From Symmetry/Breaking: “Physicists mobilize to rescue U.S. neutrino experiment”

Kathryn Grim
April 4, 2012

“Neutrino physicists in the U.S. have begun to regroup after a disappointing setback last week, when they learned the Department of Energy would not support the budget of a major proposed experiment.

The silver lining, as they see it, is that they have the chance to reevaluate their plans and find a path forward. DOE officials asked Fermi National Accelerator Laboratory to study ways to make the costs of the Long Baseline Neutrino Experiment more manageable, such as dividing its construction into stages or working with an existing neutrino beam.

LBNE collaboration members during a meeting at Fermilab.

‘On the one hand, we’re of course disappointed that we cannot do the whole experiment at once,’ said Pier Oddone, director of Fermi National Accelerator Laboratory. ‘On the other hand, we’re encouraged. So long as we can get to the ultimate physics goals, we are happy.’

LBNE scientists hope to explore unanswered questions about neutrinos, some of the most abundant but least understood particles in the universe. Neutrinos have been surprising physicists since they were first discovered in 1956. Not only did they unexpectedly turn out to have mass, contrary to predictions from the Standard Model of particle physics; scientists also discovered that they mysteriously morph from one type to another mid-flight.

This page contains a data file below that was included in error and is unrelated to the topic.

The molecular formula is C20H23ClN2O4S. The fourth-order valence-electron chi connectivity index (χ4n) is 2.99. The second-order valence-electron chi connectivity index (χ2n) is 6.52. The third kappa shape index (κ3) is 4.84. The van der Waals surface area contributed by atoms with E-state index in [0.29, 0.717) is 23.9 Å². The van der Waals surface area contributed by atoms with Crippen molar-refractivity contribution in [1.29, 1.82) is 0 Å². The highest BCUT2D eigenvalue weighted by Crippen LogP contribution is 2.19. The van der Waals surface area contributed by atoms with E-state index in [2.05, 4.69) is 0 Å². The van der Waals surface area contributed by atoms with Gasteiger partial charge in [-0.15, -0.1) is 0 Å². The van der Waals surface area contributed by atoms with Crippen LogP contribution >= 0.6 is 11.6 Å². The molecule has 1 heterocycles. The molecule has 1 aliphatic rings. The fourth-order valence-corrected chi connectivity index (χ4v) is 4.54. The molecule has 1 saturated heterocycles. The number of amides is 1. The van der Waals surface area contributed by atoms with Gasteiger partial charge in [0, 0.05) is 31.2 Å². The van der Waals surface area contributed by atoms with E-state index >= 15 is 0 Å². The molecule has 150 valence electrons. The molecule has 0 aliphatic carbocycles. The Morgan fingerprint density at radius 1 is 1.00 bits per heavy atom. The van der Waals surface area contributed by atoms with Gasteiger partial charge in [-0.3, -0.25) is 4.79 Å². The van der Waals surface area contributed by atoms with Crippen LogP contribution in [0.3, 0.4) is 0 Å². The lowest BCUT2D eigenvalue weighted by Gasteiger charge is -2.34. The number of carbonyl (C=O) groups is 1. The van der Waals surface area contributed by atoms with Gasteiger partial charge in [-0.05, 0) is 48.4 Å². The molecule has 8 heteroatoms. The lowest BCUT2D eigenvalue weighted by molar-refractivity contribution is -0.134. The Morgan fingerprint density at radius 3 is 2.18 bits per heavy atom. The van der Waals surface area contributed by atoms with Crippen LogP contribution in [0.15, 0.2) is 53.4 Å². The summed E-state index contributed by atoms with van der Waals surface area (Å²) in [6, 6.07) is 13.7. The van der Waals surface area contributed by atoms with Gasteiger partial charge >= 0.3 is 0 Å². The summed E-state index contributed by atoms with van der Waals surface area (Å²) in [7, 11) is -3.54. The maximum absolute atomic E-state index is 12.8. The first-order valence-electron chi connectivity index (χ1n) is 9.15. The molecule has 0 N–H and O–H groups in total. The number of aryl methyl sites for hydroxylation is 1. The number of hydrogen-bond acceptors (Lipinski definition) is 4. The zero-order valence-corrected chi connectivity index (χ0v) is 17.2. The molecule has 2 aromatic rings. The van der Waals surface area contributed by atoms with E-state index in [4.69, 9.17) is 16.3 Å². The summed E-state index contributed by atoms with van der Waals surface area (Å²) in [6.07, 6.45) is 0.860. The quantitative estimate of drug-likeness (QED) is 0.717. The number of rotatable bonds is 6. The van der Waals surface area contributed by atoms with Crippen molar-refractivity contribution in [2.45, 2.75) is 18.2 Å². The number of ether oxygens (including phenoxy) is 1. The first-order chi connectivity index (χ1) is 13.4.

The LBNE collaboration includes more than 300 scientists and engineers from 51 institutions in the United States and 10 institutions in India, Italy, Japan and the UK. Current plans would place the larger of LBNE’s two neutrino detectors underground in Homestake Mine in South Dakota, now the Sanford Underground Research Facility, which is managed by the South Dakota Science and Technology Authority and Lawrence Berkeley National Laboratory.”

Symmetrybreaking is a joint Fermilab/SLAC publication